Almost one in every four seniors is enrolled in a Medicare Advantage (MA) plan. These plans are run by private insurers. They receive a risk-adjusted annual fee for each enrollee from Medicare; and they tend to provide comprehensive benefits, similar to what nonseniors typically have. President Obama says the government is overpaying and wants to cut revenues to these plans by $177 billion over ten years. Industry sources say 5 million seniors would lose their coverage as a result. The Congressional Budget Office (CBO) says that under House Bill (H.R. 3200) 3 million current enrollees would lose coverage, rising to 6 million by 2019.
I previously reported on the relative performance of eight major MA plans vis-a-vis conventional Medicare. Now there is new data for all MA plans versus all standard Medicare in two states: California and Nevada. Assembled by the Agency for Health Care Research and Quality the data shows:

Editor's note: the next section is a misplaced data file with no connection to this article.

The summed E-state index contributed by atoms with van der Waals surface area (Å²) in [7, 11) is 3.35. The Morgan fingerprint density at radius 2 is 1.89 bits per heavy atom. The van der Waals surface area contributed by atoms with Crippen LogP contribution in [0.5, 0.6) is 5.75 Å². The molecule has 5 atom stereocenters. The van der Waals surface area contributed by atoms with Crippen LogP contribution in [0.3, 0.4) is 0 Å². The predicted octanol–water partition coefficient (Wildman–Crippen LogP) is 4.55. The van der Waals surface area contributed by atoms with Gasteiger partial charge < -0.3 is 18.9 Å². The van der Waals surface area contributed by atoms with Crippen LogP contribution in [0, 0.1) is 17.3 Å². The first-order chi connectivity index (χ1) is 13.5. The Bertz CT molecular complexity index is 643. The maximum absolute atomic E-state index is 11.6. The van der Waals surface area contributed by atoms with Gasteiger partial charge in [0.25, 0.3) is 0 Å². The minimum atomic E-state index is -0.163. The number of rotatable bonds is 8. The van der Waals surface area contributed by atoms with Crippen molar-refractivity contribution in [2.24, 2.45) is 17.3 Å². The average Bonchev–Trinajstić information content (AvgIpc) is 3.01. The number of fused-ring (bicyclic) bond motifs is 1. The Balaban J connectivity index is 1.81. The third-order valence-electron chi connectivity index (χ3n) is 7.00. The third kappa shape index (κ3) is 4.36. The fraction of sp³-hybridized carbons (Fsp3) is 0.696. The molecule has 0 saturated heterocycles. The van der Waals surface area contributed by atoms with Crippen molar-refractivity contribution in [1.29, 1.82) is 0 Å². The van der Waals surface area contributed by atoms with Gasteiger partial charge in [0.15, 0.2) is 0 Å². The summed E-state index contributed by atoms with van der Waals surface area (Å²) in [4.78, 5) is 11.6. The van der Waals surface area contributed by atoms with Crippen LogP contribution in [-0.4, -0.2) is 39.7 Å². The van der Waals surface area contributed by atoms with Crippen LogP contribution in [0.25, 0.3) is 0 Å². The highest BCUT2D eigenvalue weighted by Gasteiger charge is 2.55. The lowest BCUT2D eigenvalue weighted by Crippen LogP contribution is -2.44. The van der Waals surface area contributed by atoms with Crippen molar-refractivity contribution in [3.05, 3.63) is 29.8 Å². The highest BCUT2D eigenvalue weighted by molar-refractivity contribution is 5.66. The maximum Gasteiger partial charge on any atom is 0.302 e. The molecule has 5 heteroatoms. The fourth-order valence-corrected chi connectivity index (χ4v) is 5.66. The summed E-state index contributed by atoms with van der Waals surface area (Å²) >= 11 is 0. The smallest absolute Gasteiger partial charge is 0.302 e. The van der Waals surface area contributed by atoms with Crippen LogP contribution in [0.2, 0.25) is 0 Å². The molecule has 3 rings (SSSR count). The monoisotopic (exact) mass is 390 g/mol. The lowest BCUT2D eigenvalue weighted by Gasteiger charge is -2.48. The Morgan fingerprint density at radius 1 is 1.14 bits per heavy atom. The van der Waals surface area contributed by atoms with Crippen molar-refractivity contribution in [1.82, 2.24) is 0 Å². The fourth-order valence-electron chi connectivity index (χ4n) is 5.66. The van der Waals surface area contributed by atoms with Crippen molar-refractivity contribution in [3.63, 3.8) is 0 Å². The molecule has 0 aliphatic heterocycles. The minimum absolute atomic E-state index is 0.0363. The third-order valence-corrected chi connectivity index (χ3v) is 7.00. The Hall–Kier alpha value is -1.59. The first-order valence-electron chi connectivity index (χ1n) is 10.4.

- Inpatient (hospital) days for MA enrollees were 30% lower than Medicare patients in California and 23% lower in Nevada.
- Same quarter readmissions in MA plans were 15% and 33% lower in the two states, respectively.
- Potentially avoidable admissions were 6% lower than for Medicare in both states.